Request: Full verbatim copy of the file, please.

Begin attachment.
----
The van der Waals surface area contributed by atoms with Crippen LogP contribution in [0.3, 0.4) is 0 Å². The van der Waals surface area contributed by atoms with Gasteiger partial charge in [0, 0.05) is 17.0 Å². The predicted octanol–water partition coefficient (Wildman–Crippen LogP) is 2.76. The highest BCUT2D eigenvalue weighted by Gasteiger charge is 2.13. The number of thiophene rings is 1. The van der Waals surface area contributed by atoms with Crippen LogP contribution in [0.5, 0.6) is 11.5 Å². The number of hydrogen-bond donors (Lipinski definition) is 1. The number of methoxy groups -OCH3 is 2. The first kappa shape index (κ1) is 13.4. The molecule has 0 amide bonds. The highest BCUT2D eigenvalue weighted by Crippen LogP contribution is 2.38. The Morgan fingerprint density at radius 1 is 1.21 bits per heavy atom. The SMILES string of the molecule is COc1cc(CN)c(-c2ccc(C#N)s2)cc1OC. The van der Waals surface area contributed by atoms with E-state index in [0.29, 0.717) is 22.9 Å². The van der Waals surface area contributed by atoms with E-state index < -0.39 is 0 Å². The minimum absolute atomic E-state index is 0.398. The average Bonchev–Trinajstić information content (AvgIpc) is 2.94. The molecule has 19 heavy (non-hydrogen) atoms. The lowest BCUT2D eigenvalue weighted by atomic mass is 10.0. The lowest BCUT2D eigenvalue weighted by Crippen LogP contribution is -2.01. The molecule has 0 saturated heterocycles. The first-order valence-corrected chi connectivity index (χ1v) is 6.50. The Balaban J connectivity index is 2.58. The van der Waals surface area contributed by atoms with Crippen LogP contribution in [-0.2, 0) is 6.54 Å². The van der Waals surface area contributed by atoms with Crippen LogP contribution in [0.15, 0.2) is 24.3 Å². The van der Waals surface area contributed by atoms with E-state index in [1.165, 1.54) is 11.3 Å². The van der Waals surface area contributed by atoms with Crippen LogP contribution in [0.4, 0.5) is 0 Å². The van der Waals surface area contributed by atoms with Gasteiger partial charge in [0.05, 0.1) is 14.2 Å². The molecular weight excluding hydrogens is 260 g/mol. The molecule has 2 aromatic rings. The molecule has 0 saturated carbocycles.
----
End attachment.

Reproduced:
The van der Waals surface area contributed by atoms with Crippen LogP contribution in [0.3, 0.4) is 0 Å². The van der Waals surface area contributed by atoms with Gasteiger partial charge in [0, 0.05) is 17.0 Å². The predicted octanol–water partition coefficient (Wildman–Crippen LogP) is 2.76. The highest BCUT2D eigenvalue weighted by Gasteiger charge is 2.13. The number of thiophene rings is 1. The van der Waals surface area contributed by atoms with Crippen LogP contribution in [0.5, 0.6) is 11.5 Å². The number of hydrogen-bond donors (Lipinski definition) is 1. The number of methoxy groups -OCH3 is 2. The first kappa shape index (κ1) is 13.4. The molecule has 0 amide bonds. The highest BCUT2D eigenvalue weighted by Crippen LogP contribution is 2.38. The Morgan fingerprint density at radius 1 is 1.21 bits per heavy atom. The SMILES string of the molecule is COc1cc(CN)c(-c2ccc(C#N)s2)cc1OC. The van der Waals surface area contributed by atoms with E-state index in [0.29, 0.717) is 22.9 Å². The van der Waals surface area contributed by atoms with E-state index < -0.39 is 0 Å². The minimum absolute atomic E-state index is 0.398. The average Bonchev–Trinajstić information content (AvgIpc) is 2.94. The molecule has 19 heavy (non-hydrogen) atoms. The lowest BCUT2D eigenvalue weighted by atomic mass is 10.0. The lowest BCUT2D eigenvalue weighted by Crippen LogP contribution is -2.01. The molecule has 0 saturated heterocycles. The first-order valence-corrected chi connectivity index (χ1v) is 6.50. The Balaban J connectivity index is 2.58. The van der Waals surface area contributed by atoms with Crippen LogP contribution in [-0.2, 0) is 6.54 Å². The van der Waals surface area contributed by atoms with Crippen LogP contribution in [0.15, 0.2) is 24.3 Å². The van der Waals surface area contributed by atoms with E-state index in [1.165, 1.54) is 11.3 Å². The van der Waals surface area contributed by atoms with Crippen LogP contribution in [0.4, 0.5) is 0 Å². The van der Waals surface area contributed by atoms with Gasteiger partial charge in [0.05, 0.1) is 14.2 Å². The molecular weight excluding hydrogens is 260 g/mol. The molecule has 2 aromatic rings. The molecule has 0 saturated carbocycles.